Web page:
If Miller does not enjoy such clearances, however, Libby may well have been breaking the law by discussing Plame with her.
So is that it? Is there more wrong that Libby may have done?
Oh yes. Observers have long suspected that Fitzgerald is also working on an obstruction of justice charge in this case — meaning that he’s looking to charge people who lied to investigators or in any other way attempted to block the inquiry.
Miller’s account of her dealings with Libby suggests some basis for believing Libby may have been attempting to obstruct the investigation. For instance, Miller’s lawyers say that when they first asked Libby’s attorneys to release Miller from the confidentiality agreement she’d made with him, they said yes, but added that Libby had already testified that he had not disclosed Plame’s identity to Miller. When Miller’s attorneys refused to promise that she would exonerate Libby if she testified, Libby’s side would say, “Don’t go there, or, we don’t want you there,” according to Miller. This caused Miller to decide “not to testify in part because she thought that Mr. Libby’s lawyer might be signaling to keep her quiet unless she would exonerate his client.”
In a letter he sent to Miller releasing her from the confidentiality agreement, Libby wrote: “The public report of every other reporter’s testimony makes clear that they did not discuss Ms. Plame’s name or identity with me.” Miller told Fitzgerald that she interpreted this passage as an attempt to influence her testimony: She wrote that the letter “might be perceived as an effort by Mr. Libby to suggest that I, too, would say we had not discussed Ms. Plame’s identity. Yet my notes suggested that we had discussed her job.”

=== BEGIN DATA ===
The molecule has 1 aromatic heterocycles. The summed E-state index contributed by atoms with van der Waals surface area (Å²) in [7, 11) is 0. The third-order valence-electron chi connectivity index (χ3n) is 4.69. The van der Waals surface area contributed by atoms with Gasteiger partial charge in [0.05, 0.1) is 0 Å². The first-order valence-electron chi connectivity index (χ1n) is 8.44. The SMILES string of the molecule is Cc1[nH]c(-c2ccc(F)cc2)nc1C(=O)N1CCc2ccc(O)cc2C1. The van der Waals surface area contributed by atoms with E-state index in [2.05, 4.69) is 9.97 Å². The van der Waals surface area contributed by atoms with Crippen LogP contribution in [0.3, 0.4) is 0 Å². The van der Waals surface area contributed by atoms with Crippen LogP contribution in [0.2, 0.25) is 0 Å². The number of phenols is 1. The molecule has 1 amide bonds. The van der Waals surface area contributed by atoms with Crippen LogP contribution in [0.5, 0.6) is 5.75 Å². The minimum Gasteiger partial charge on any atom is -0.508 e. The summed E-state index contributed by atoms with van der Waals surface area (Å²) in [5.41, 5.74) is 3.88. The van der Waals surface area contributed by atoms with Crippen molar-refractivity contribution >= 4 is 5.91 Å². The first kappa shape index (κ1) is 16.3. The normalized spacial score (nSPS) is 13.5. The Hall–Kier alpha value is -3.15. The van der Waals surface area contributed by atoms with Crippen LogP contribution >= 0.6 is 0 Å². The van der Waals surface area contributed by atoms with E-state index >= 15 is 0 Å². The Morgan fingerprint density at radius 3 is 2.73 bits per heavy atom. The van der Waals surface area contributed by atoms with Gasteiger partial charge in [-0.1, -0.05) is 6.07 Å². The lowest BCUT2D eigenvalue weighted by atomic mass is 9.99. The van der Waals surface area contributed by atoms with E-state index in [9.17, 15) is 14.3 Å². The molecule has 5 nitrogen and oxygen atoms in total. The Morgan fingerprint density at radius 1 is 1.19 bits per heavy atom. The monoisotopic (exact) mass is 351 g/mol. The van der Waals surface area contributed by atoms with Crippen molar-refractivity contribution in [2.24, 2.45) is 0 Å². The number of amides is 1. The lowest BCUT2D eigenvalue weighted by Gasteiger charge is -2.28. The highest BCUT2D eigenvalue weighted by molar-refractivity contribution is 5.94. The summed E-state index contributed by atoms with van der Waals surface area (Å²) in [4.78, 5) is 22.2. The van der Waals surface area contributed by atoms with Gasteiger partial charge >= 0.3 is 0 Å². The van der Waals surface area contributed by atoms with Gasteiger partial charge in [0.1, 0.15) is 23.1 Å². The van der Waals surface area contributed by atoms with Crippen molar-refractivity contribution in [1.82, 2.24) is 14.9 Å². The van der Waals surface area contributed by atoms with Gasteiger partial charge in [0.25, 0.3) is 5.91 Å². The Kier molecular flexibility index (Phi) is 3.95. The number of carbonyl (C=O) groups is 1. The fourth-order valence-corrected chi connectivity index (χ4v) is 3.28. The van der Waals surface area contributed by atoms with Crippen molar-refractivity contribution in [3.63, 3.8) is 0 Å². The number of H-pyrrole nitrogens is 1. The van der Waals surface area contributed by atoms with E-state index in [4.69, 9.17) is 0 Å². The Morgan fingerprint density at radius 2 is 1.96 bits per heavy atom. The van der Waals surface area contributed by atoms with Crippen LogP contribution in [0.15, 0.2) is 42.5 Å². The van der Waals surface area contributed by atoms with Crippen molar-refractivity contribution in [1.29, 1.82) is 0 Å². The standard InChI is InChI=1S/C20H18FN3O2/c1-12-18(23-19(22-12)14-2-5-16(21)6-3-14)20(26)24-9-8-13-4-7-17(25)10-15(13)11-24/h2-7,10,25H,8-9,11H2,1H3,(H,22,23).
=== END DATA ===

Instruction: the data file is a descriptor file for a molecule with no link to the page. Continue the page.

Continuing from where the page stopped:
OK, so that’s what’s damaging to Libby in this account. What do these articles say about Judy Miller?
Well, first, to the relief of many at the New York Times, these accounts exonerate Miller of the most fevered speculation about her role in this case — the idea that she was the original source of Plame’s name, and that she’d passed that information on to the administration through Libby.
According to Miller, the prosecutor told the grand jury that she was only a witness — and not a subject or target — of the inquiry; this suggests that he isn’t looking to prosecute Miller for violating any law.
Beyond that, though, Miller’s actions in this case look quite unsavory.
Can you explain what you mean? What did Judy Miller do here that was so wrong?
She protected — and, indeed, still looks to be protecting — people she knew were trying to discredit Wilson, even though they were possibly breaking the law, and even though she seems to have had no legal or ethical basis for doing so.
But doesn’t Miller insist she was only upholding press freedoms in her willingness to go to jail to avoid testifying?
Yes. And there have been many valiant defenses of her stance.
But the record now indicates that for more than a year — from August 2004, when she was first subpoenaed in the case, until Sept. 29, 2005, when she was released from jail — she made only minimal efforts to convince Libby to free her from her agreement with him, even though, in the end, he appeared to have been willing to do so all along. In that time, she kept information from her bosses at the Times — who say they let her lead the paper’s handling of the affair — as well as from the special prosecutor and, most important, from her readers. And she’s still keeping information from her readers.
What do you mean? Didn’t she tell all in these accounts?